One of the most important advantages of LMSs is that they support Bloom’s taxonomy of cognitive levels with a flexible formal learning space. For instance, through an LMS framework, teachers can follow conductist learning practices through clearly outlined assignment pages with established curricular content; sequentially designed modules (which could also allow for differentiated learning); continuous evaluation of student progress through quizzes and tests; grading; and control over the pace of learning. (Lytras & Naeve, 2007)  More so than ever in the computer age, K-12 students require critical feedback, and need a tether to clear baseline standards by which they may measure their achievements.  Increasingly, students of today are exhibiting what Brown refers to as a gaming disposition, where surprisingly, “…contrary to what people think, is these kids, first of all, are incredibly bottom line oriented.  They want to be measured because they want to see how much they are improving.  And, in fact, the most common mantra of a real gamer is ‘If I ain’t learnin’, it ain’t fun’” (as cited in MacArthur Foundation, 2010).

Simultaneously, a constructivist approach may also be cultivated through problem-solving or project based learning (PBL) activities established through the LMS and possibly supplemented by external links to interactive websites designed for varying ages, abilities, and objectives.  For more advanced students, LMS blogs, wikis, and discussion forums can reinforce the basic mechanics of writing through extensive writing practice while, at the same time, creating opportunities for students to build and restructure their knowledge in a social constructivist mode.  Considering how the Net Generation has become more adept with seeking out YouTube sources of information, LMS tutorials (like Moodledocs) could help students orient themselves on how to learn online.  Once again, constructivist goals are supported by a DI and cognitivist foundation.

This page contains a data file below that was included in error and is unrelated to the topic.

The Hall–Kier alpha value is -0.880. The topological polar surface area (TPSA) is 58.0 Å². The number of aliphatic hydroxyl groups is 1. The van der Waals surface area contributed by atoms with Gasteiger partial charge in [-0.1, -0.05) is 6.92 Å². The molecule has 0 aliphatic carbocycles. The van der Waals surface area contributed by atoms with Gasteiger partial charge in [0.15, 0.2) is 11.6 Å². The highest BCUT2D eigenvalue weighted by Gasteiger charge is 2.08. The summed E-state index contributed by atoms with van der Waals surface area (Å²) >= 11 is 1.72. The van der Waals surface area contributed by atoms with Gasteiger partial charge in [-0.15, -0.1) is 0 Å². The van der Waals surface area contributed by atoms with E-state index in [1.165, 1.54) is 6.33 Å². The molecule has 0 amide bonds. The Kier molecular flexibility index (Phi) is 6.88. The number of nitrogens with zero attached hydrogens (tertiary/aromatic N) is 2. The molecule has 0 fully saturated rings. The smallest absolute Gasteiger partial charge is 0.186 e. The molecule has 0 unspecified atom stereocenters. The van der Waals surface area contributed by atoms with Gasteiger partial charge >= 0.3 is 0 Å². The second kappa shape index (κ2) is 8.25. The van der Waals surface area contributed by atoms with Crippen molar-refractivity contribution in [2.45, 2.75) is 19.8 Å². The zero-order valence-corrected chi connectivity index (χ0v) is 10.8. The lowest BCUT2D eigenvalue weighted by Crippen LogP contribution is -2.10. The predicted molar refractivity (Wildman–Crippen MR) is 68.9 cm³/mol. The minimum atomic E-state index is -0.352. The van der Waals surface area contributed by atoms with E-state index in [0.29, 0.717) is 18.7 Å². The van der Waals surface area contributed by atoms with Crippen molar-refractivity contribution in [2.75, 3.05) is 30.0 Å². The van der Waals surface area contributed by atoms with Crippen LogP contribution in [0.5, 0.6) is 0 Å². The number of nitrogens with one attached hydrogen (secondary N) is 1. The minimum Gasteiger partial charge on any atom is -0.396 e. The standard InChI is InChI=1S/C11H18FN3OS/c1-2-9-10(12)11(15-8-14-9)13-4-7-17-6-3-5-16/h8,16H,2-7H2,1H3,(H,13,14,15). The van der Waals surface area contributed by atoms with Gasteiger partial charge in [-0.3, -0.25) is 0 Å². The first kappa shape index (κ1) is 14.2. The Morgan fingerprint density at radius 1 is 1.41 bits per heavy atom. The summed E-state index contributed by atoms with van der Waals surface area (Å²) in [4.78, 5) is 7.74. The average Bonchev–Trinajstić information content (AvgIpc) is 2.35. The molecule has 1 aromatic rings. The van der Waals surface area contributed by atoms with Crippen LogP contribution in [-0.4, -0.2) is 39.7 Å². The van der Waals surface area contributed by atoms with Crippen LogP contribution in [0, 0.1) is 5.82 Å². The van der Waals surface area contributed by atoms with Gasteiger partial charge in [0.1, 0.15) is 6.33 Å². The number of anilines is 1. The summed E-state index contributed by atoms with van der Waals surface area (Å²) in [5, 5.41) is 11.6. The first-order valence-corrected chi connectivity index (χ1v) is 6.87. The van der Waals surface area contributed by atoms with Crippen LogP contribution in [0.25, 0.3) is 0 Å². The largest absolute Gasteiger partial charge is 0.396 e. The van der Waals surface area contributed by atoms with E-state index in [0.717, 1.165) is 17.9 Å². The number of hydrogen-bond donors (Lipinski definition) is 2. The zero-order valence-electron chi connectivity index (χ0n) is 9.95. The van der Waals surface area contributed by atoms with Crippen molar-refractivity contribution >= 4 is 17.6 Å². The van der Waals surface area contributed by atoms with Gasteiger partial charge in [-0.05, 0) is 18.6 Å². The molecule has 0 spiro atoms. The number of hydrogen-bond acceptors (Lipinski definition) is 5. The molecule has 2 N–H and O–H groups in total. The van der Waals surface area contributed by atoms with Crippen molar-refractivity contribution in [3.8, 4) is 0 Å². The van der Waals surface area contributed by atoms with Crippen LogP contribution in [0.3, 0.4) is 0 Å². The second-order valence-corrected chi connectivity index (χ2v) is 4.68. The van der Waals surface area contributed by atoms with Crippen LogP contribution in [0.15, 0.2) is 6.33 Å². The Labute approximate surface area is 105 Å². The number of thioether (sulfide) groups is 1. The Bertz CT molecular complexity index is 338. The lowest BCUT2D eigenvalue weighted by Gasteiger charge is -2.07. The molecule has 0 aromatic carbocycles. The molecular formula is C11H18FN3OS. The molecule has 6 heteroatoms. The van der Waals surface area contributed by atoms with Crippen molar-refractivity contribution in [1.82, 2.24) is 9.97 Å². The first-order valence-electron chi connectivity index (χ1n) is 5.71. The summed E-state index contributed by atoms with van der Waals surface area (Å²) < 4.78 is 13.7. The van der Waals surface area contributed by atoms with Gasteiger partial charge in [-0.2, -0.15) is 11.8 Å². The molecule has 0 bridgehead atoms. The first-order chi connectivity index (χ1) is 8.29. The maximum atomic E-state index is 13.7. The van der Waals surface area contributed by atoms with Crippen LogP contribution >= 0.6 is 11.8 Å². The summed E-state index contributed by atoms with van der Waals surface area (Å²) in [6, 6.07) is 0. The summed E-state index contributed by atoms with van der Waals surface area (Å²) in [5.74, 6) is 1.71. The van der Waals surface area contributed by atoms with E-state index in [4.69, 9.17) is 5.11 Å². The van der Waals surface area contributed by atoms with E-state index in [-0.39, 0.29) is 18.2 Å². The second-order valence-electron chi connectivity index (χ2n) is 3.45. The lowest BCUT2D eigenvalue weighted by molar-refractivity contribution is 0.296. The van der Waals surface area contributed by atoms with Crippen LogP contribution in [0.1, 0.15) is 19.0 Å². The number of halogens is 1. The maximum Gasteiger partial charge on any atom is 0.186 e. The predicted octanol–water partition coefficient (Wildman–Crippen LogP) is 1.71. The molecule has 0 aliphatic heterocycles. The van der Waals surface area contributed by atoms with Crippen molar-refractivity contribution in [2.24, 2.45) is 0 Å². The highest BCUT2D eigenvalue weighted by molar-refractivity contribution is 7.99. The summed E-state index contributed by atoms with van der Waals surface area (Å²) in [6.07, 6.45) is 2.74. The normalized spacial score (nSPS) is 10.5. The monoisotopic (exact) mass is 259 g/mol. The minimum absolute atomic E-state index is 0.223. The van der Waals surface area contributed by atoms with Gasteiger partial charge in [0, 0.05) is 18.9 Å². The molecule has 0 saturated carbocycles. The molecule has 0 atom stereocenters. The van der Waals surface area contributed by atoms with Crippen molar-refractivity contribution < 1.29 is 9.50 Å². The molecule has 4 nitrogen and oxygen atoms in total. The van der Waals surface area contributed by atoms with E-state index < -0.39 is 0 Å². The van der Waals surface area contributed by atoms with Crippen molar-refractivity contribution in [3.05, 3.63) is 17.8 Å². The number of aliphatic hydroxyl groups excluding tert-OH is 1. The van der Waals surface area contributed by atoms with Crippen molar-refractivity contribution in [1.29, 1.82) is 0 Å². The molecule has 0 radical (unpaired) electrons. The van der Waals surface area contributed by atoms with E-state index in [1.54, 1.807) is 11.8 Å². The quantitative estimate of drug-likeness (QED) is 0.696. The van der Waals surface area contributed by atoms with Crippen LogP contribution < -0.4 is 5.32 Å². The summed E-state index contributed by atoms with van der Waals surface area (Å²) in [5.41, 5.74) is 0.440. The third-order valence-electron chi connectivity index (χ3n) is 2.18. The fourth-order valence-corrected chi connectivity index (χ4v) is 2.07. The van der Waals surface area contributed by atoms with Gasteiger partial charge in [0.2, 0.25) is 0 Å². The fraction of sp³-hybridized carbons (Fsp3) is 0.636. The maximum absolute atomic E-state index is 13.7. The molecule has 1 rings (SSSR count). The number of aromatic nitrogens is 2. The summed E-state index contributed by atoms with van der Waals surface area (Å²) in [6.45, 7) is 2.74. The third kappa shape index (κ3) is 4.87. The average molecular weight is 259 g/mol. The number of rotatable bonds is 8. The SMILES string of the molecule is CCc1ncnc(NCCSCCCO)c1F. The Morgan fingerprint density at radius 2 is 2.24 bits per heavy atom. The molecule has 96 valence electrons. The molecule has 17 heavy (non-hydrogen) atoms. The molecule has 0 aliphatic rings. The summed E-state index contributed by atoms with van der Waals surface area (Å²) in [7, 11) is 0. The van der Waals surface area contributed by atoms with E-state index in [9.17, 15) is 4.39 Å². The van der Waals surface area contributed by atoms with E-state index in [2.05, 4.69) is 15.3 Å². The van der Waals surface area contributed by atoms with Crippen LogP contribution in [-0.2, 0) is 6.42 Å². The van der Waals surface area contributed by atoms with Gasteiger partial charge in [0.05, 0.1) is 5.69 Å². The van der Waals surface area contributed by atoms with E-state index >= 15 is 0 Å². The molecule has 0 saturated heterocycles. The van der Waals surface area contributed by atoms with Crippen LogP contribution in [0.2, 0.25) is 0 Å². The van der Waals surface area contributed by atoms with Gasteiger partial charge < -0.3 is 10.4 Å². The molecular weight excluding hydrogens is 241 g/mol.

A rationale for LMSs is supported by studies on secondary students’ experiences, as well as teacher and course developer perceptions, about e-learning.  In his study on K-12 web-based learning, Barbour (2012) found that the majority of students were generally satisfied with their online experience.  While his findings did not reveal “explicit concerns about the level of autonomy or independence required to complete their virtual school courses,” students did express issues with personal time management and motivation.  The structure of LMSs could quite possibly help students to develop the responsibility necessary to be successful in an online learning environment. In other words, the “External or extrinsic sources of motivation, such as rewards (i.e., grades) and punishments (i.e., deadlines), have been found to be effective in getting students to complete their work.” (Barbour, 2012; Nasser et al., 2011)  The LMS capabilities for grading, regulating submission deadlines, and limiting quiz/test time and attempts, all contribute to a virtual supervision that may help keep students on task.